What type of materials are you using?
Blocks: Most of my prints are made with either Speedball unmounted linoleum blocks (they are the gray, hard blocks) or Blick Readycut rubber blocks which are two-toned so they show white underneath as I carve. I would recommend rubber blocks if you are just beginning to learn how to block carve.
Paper: For block prints, I've been using French Paper Co. recycled papers for years. They are a family-owned and operated business in Michigan and I just love the feel and earth-friendly quality of their papers and process. For our art prints, I create them on my iPad and once they are ready, I order prints from Fireball Printing, an awesome small print shop local to Philadelphia. All of our art prints are digitally rendered on 100% recycled paper.
Ink: I use Speedball Printmasters ink mostly in black. If printing on fabrics, I use Speedball Fabric Block Printing ink (which comes in a variety of colors, all in 2oz tubes).
Textiles: All of my fabrics are sourced from Philadelphia or USA made businesses online and sewn by my friends locally in Philadelphia (pillows), or pre-sewn by USA textile manufacturers (zip pouches and table runners).
Print Sleeves: Our print protective sleeves are made from 100% recycled materials from the amazing eco friendly shop EcoEnclose located in Colorado - so definitely recycle or reuse all packaging materials after you receive your order from us :)
What is that thing you use to press your prints?
That circular off-white tool you see all the time on my Instagram and in my videos is called a baren, and it's by the brand Speedball. You can get them from online, or any art supply store. These are incredibly helpful when pressing prints by hand. They apply even pressure to the back of a block or paper in order to get an all-around smooth and even print. It's funny because I used to press everything by hand or with a candle lid which is a crazy idea. Just go and buy one, it will change your life and is worth the little extra money.
How long does it take to make a print?
Each block print is different, but typically it takes me a few hours to sketch out my idea on paper. That's where most of the work is done and where the design comes to life. Then, I transfer the drawing onto a rubber block simply by flipping the drawing face down onto the block and pressing the impression onto the block. Next step is carving, which can take either an hour or a full day depending on detail, size and shape. Most blocks take me around 2 hours to carve. After carving, the fun part begins! It's the best feeling and thrill to see how a block prints. Printing takes a few hours because I ink and press each print, pillow and textile by hand.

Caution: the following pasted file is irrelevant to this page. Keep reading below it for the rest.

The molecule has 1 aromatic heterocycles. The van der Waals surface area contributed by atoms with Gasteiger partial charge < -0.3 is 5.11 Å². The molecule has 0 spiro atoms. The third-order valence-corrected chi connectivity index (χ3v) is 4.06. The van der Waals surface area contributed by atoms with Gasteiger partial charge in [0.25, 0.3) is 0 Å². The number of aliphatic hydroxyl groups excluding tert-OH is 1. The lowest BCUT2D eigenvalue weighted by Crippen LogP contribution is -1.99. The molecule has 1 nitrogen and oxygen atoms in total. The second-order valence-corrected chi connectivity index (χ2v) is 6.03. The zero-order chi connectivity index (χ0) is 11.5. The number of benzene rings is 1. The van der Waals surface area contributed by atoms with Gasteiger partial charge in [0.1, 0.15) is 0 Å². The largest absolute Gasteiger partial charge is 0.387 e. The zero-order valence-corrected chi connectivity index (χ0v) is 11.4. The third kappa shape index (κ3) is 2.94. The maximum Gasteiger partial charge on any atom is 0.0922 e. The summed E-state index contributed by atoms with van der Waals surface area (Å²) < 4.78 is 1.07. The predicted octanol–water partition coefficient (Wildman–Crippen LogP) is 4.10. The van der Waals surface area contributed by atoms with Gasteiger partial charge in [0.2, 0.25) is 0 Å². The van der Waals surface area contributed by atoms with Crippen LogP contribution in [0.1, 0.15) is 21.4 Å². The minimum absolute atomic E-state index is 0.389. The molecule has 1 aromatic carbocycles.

Are you accepting wholesale inquiries?
Yes! If you are a shop interested in carrying Land & She please send me an email at firstname.lastname@example.org. Please send a brief description about your shop, what items you are interested in, as well as any links to a website or Instagram to see if we would be a good fit. To see a list of the shops that carry Land & She, please see our stockist list here.
I want to run my own shop. Do you have any advice for me?
There are many people who reach out to me wanting to make work, start a shop, be a full-time artist etc. My first question to anyone who wants to do any of the above is do you know what you want to share with the world? What is your perspective? There is always room for more artists and more unique voices. The most important step is to first write everything in your head down. Step back and take a hard look at it. Can you envision the work you would like to make? What does it evoke? Will this be enjoyable, or is it because you want a lot of followers? Ask yourself those questions.
After getting real with yourself, and grounded in your own unique perspective as an artist, just start! The longer you sit and stew, the more difficult it becomes. It is also helpful to stop looking at other people's work and wishing you were where they are. Everyone starts small, and even tho they might make it look easy - every artist has their days of doubt.
Growing a shop or creative business is always going to be hard, so the best thing to do is jump in with both feet. Learn, make mistakes, grow, learn some more, and you'll be on your way. Just make sure it's doing something you truly love!
Some books I read when starting my business were: "Let My People Go Surfing" by Yvon Chouinard, "Art Inc." by Lisa Congdon and "Daring Greatly" by Brené Brown.
Brené Brown's talk on 99U "Why Your Critics Aren't The Ones Who Count" is beautiful and totally inspiring no matter who you are or what you do.